Since the formal inauguration for the preparation for the Mangal Shobhajatra with one month in hand, FFA teachers design layouts for the wall painting. Commonly, the two dimension motifs are collected from the art styles of Kalighat paintings, Madhubani painting, and the very local rickshaw painting, or from the traditional pottery and Kantha stitch art, or paintings by Zainul Abedin, Quamrul Hassan and Jamini Roy, among others.
‘The traditional art which we can be termed as people’s art or folk art evolves through the generations of local painters. People’s art plays a crucial role in establishing a strong ethnic stamp of the nation. The FFA fellows try to make popular the folk art among the urban audience,’ Kamal says.
Although the narrative of each wall painting seems to be an adaptation of ancient Bangla folk literature, they actually depict the contemporary social and political scenario of the country.
As mass culture avoids expensive or rare materials, Dhaka Charukala wall painters apply the available pigments like zinc oxide, acramine color, and plastic paints while using liquid gum as a binder.
‘Following the folk art style, red, yellow and blue dominate the colors of Dhaka Charukala wall painting while mixtures of these basic colors seldom are used’, Kamal says, adding that the organizers do not arrange expensive ingredients to give the artworks longevity as the wall painting is done only for a year.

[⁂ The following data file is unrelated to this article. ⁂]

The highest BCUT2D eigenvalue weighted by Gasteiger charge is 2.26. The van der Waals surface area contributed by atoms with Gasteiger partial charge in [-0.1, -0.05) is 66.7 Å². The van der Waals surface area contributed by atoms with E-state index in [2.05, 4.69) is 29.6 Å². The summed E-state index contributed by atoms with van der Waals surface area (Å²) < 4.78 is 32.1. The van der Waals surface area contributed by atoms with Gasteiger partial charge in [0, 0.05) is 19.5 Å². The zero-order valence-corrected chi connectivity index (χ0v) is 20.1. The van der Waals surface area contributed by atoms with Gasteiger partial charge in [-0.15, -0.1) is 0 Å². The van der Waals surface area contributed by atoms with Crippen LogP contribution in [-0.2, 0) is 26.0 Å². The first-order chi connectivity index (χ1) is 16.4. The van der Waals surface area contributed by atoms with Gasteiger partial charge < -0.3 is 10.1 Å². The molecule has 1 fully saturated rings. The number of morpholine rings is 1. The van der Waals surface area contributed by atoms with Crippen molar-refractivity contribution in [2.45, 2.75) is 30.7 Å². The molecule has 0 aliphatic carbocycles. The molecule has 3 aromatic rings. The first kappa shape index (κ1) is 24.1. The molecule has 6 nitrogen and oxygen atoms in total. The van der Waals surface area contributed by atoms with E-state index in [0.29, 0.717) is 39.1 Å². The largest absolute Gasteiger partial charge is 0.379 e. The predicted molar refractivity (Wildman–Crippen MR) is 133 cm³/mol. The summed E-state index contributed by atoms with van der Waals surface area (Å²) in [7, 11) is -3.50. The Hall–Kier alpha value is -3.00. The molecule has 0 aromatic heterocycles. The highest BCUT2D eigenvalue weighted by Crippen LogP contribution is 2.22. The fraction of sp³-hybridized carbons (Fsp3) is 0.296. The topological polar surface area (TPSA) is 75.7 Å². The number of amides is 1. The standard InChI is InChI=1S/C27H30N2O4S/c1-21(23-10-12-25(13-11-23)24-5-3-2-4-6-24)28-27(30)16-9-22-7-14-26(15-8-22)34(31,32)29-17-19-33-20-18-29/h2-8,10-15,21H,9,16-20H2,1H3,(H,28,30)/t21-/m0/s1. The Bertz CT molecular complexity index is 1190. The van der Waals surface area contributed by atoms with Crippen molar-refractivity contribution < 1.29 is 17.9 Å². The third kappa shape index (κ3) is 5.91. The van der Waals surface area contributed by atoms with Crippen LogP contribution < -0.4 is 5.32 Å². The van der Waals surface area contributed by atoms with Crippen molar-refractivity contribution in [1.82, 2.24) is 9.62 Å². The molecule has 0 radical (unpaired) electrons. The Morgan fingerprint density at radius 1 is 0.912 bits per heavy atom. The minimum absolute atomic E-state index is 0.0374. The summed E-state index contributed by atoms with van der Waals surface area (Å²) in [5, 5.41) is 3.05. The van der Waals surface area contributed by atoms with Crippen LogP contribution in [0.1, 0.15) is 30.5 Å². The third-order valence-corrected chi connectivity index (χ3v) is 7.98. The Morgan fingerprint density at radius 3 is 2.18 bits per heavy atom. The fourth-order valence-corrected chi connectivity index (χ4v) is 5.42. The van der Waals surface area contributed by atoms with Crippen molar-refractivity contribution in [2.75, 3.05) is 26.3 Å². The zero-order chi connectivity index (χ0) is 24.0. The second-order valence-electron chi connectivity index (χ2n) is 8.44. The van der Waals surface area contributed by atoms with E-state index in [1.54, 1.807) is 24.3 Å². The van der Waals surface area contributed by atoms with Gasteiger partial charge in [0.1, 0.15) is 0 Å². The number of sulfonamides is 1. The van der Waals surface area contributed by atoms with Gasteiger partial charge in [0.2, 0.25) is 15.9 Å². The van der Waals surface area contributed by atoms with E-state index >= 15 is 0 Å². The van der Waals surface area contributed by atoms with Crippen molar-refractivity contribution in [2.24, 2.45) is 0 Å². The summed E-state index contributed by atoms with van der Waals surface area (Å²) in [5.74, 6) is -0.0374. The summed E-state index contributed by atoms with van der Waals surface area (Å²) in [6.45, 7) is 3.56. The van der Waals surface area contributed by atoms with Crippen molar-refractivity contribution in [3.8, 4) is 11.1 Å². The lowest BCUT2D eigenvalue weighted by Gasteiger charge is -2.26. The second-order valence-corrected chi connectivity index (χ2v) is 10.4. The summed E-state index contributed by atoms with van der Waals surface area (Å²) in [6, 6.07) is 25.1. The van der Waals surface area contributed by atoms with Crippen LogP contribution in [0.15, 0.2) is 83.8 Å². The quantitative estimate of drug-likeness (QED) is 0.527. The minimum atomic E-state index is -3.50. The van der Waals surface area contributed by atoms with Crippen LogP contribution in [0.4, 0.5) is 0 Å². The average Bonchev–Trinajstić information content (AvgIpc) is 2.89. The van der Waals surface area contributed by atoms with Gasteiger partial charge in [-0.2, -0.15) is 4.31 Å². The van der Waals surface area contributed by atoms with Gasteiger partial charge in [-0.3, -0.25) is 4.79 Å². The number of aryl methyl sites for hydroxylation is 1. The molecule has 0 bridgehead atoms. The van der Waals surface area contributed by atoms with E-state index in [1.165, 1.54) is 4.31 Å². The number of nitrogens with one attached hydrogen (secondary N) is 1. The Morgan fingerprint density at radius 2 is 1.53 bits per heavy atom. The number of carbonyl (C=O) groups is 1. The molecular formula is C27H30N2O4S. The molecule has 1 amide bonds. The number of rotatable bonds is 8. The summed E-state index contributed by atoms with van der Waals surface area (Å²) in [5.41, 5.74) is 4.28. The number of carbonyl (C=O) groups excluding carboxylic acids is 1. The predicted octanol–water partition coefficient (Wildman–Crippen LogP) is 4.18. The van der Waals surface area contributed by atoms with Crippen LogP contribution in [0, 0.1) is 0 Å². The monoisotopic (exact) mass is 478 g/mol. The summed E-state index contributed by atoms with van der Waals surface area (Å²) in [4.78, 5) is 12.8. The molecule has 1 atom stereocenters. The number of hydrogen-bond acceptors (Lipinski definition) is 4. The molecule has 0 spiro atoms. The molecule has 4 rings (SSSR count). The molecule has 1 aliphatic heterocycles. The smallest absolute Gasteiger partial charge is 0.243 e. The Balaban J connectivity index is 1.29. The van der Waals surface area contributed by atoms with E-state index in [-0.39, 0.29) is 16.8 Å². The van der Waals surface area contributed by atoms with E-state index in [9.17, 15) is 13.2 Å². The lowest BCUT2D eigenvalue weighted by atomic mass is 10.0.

The short-term plan for wall painting relates to the very real lesson of Bengali folklore that suggests to people that they should not cry for the past and neither save for the future, but rather live in the present. Dipti Datta, lecturer of the Department of Oriental Art under FFA, says, ‘Although the wall painting remains for at least one year, it has an annual facelift as a welcoming gesture to new things. As Rabindranath Tagore writes Batsarer Abarjana Dur Hoye Jak Jak Jak and Jak Puratan Smriti Jak Bhule Jaoa Geeti in his Esho He Boishak song, which is composed on a Bengali folk tune and has now become a signature tune of Pohela Boishakh, FFA teachers and students draw new paintings on the wall to welcome the Bengali New Year’.
Adding aesthetic value
Dipti continues that the ancient Shahbag area was a cultural hub for the elites. Before the establishment of Dhaka University, affluent people like the nawabs and zamindars from inside and outside Dhaka frequented the area during many cultural occasions.